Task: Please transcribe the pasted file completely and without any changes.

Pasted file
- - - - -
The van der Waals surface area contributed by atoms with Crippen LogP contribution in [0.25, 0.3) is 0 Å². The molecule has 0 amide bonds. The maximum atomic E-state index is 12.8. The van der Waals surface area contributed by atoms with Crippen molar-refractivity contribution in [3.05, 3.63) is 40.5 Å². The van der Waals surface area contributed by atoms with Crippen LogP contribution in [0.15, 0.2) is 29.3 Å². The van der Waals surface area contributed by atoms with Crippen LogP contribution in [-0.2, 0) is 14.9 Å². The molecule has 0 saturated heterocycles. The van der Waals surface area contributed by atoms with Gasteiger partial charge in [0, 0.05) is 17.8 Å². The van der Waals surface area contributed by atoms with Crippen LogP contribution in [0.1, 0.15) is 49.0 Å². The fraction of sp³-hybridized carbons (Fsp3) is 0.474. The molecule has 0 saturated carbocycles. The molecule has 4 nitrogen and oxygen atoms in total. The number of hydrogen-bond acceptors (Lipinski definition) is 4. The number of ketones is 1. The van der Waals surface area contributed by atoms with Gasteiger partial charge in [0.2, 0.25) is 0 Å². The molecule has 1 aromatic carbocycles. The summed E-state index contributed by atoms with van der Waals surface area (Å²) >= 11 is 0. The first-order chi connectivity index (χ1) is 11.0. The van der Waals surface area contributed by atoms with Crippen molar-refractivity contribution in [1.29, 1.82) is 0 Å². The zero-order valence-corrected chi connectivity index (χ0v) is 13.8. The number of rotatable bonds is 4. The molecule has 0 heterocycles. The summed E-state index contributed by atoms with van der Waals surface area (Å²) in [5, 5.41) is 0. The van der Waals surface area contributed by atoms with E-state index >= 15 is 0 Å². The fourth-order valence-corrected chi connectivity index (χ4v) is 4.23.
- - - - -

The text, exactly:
The van der Waals surface area contributed by atoms with Crippen LogP contribution in [0.25, 0.3) is 0 Å². The molecule has 0 amide bonds. The maximum atomic E-state index is 12.8. The van der Waals surface area contributed by atoms with Crippen molar-refractivity contribution in [3.05, 3.63) is 40.5 Å². The van der Waals surface area contributed by atoms with Crippen LogP contribution in [0.15, 0.2) is 29.3 Å². The van der Waals surface area contributed by atoms with Crippen LogP contribution in [-0.2, 0) is 14.9 Å². The molecule has 0 saturated heterocycles. The van der Waals surface area contributed by atoms with Gasteiger partial charge in [0, 0.05) is 17.8 Å². The van der Waals surface area contributed by atoms with Crippen LogP contribution in [0.1, 0.15) is 49.0 Å². The fraction of sp³-hybridized carbons (Fsp3) is 0.474. The molecule has 0 saturated carbocycles. The molecule has 4 nitrogen and oxygen atoms in total. The number of hydrogen-bond acceptors (Lipinski definition) is 4. The number of ketones is 1. The van der Waals surface area contributed by atoms with Gasteiger partial charge in [0.2, 0.25) is 0 Å². The molecule has 1 aromatic carbocycles. The summed E-state index contributed by atoms with van der Waals surface area (Å²) >= 11 is 0. The first-order chi connectivity index (χ1) is 11.0. The van der Waals surface area contributed by atoms with Crippen molar-refractivity contribution in [1.29, 1.82) is 0 Å². The zero-order valence-corrected chi connectivity index (χ0v) is 13.8. The number of rotatable bonds is 4. The molecule has 0 heterocycles. The summed E-state index contributed by atoms with van der Waals surface area (Å²) in [5, 5.41) is 0. The van der Waals surface area contributed by atoms with E-state index >= 15 is 0 Å². The fourth-order valence-corrected chi connectivity index (χ4v) is 4.23.